Rain photography can be demanding especially for photographers who aren't used to shooting in inclement weather. You need to take into account low light, cloudy skies, unsaturated colors and of course lots of water and reflections! It's tricky to find the right camera settings for such conditions but it's not impossible either – you just need to keep your camera dry, make sure to have a plastic bag and umbrella around (in case of a heavy rain), and have some creative ideas.
If you like adventures and challenges, you can take even better photos in the rain than on sunny days. Cold and stormy weather is the best time to capture dramatic, moody photos that will impress the viewer more than a regular ”perfect weather” scene. You can capture both interesting landscapes and portraits in rainy weather. Even if you are into fashion or product photography, which are rather commercial genres, there's still no need to avoid rainy weather. You just need to grab an umbrella, embrace the rainy weather and get your creative juices flowing! Water droplets, reflections and wet surfaces can help you create magical scenes.
Check out the following tips and tricks on camera settings for rain photography – they will make your shooting in the rain much more enjoyable!
The Right Gear
Before you head out to make pictures in the rain, you should have adequate equipment!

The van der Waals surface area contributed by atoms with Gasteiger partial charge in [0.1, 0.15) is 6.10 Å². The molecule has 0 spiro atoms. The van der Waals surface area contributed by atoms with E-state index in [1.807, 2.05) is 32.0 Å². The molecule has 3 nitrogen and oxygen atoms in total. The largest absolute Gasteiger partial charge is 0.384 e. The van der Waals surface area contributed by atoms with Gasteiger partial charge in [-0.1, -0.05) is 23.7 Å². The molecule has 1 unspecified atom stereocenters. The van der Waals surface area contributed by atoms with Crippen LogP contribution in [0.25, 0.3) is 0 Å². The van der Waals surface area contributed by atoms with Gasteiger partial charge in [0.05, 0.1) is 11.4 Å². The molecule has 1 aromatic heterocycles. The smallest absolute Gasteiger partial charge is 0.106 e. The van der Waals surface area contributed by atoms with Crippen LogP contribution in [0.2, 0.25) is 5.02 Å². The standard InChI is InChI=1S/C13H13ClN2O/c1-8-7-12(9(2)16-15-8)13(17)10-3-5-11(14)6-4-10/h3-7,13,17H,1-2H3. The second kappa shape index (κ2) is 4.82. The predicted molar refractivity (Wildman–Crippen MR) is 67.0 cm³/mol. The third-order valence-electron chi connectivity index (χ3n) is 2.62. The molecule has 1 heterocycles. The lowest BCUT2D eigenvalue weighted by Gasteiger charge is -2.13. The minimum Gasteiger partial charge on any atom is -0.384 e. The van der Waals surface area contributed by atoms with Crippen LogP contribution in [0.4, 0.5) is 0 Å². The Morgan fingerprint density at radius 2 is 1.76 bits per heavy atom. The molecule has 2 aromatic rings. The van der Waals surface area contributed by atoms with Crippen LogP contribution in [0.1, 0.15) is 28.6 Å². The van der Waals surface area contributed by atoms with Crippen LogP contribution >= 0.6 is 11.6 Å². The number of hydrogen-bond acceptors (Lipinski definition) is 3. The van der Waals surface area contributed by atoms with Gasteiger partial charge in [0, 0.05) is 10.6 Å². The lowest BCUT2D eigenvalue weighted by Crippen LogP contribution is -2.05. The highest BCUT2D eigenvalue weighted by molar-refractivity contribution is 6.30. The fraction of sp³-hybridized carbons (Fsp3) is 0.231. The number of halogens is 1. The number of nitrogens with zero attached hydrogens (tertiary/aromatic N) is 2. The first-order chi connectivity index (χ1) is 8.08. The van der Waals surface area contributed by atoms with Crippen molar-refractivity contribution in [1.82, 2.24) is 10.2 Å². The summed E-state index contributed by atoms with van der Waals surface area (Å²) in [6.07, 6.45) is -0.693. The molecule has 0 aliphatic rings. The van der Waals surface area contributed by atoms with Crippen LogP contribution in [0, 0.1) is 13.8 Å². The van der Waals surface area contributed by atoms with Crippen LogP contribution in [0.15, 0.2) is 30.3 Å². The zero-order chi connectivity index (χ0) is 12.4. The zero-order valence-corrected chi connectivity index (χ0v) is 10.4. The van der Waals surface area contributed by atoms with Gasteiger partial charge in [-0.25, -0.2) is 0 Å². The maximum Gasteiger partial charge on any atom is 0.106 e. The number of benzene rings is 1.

There are 2 most important things:
Camera that works well in low-light conditions
You don’t have to have the latest model of a professional DSLR or mirrorless camera to shoot in rain, but working with a smartphone camera might be really challenging. You need a wide dynamic range and the possibility to shoot at high ISO to capture memorable rain photographs.
Raincoat and gear protection
You surely don’t want to risk ruining your gear in a single rain photoshoot. You can find waterproof camera cases, lens hoods, and custom rain covers. But even if you don’t have them you can use a transparent plastic bag to keep your camera dry. And don’t forget about your own comfort – you should have waterproof clothing and an umbrella. You won’t have enough energy and creativity to create outstanding photos if you’re soaking wet.
Visualize The Atmosphere You Want To Achieve
Your camera settings for rain photography should depend on the type of photography you do and the mood you want to achieve. Do you shoot landscapes or portraits? Do you want your images to look ominous or romantic? Do you want them to be properly exposed or more on the dark side? Do you maybe want to play with slow shutter speed and create a soft painterly vibe, like the one you can see in impressionist paintings? Always ask yourself these questions before you start your photo session – having a clear plan in your mind will save you time! Many photographers who shoot in the rain already have a plan before they head out – they know what they want to capture and they have a basic idea of what props to bring and what camera settings to use.